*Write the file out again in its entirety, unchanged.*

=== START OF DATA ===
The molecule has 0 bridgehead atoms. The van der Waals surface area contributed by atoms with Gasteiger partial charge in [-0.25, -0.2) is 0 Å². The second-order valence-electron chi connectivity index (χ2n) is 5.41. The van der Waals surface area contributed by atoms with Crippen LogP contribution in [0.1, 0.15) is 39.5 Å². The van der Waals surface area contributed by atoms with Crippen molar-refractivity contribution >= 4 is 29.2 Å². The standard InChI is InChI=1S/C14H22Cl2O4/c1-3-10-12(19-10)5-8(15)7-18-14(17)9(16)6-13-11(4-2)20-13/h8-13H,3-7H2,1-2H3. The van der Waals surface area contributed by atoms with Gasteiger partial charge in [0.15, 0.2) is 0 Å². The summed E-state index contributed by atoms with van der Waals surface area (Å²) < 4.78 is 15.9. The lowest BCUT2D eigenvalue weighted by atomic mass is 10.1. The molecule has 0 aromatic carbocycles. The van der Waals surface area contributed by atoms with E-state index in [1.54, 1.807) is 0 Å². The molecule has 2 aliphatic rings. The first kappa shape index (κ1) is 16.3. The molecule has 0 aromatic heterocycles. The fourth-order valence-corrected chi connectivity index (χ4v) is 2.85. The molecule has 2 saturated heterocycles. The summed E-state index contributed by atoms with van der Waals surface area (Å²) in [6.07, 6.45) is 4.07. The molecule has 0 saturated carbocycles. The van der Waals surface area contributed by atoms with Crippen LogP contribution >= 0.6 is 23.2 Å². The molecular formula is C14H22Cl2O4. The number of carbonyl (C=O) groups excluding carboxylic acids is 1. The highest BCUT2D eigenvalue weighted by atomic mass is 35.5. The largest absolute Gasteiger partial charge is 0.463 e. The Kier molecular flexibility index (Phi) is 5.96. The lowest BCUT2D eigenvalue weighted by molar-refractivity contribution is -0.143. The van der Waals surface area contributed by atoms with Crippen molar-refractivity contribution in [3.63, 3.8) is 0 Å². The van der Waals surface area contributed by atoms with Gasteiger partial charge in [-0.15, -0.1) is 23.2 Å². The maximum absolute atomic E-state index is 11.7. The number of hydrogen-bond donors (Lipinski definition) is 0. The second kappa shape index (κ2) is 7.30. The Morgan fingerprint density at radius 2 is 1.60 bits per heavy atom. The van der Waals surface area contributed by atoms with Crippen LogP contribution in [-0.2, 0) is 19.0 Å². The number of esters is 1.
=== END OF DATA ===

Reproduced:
The molecule has 0 bridgehead atoms. The van der Waals surface area contributed by atoms with Gasteiger partial charge in [-0.25, -0.2) is 0 Å². The second-order valence-electron chi connectivity index (χ2n) is 5.41. The van der Waals surface area contributed by atoms with Crippen LogP contribution in [0.1, 0.15) is 39.5 Å². The van der Waals surface area contributed by atoms with Crippen molar-refractivity contribution >= 4 is 29.2 Å². The standard InChI is InChI=1S/C14H22Cl2O4/c1-3-10-12(19-10)5-8(15)7-18-14(17)9(16)6-13-11(4-2)20-13/h8-13H,3-7H2,1-2H3. The van der Waals surface area contributed by atoms with Gasteiger partial charge in [0.15, 0.2) is 0 Å². The summed E-state index contributed by atoms with van der Waals surface area (Å²) < 4.78 is 15.9. The lowest BCUT2D eigenvalue weighted by atomic mass is 10.1. The molecule has 0 aromatic carbocycles. The van der Waals surface area contributed by atoms with E-state index in [1.54, 1.807) is 0 Å². The molecule has 2 aliphatic rings. The first kappa shape index (κ1) is 16.3. The molecule has 0 aromatic heterocycles. The fourth-order valence-corrected chi connectivity index (χ4v) is 2.85. The molecule has 2 saturated heterocycles. The summed E-state index contributed by atoms with van der Waals surface area (Å²) in [6.07, 6.45) is 4.07. The molecule has 0 saturated carbocycles. The van der Waals surface area contributed by atoms with Crippen LogP contribution >= 0.6 is 23.2 Å². The molecular formula is C14H22Cl2O4. The number of carbonyl (C=O) groups excluding carboxylic acids is 1. The highest BCUT2D eigenvalue weighted by atomic mass is 35.5. The largest absolute Gasteiger partial charge is 0.463 e. The Kier molecular flexibility index (Phi) is 5.96. The lowest BCUT2D eigenvalue weighted by molar-refractivity contribution is -0.143. The van der Waals surface area contributed by atoms with Crippen molar-refractivity contribution in [3.63, 3.8) is 0 Å². The van der Waals surface area contributed by atoms with Gasteiger partial charge in [-0.15, -0.1) is 23.2 Å². The maximum absolute atomic E-state index is 11.7. The number of hydrogen-bond donors (Lipinski definition) is 0. The second kappa shape index (κ2) is 7.30. The Morgan fingerprint density at radius 2 is 1.60 bits per heavy atom. The van der Waals surface area contributed by atoms with Crippen LogP contribution in [-0.2, 0) is 19.0 Å². The number of esters is 1.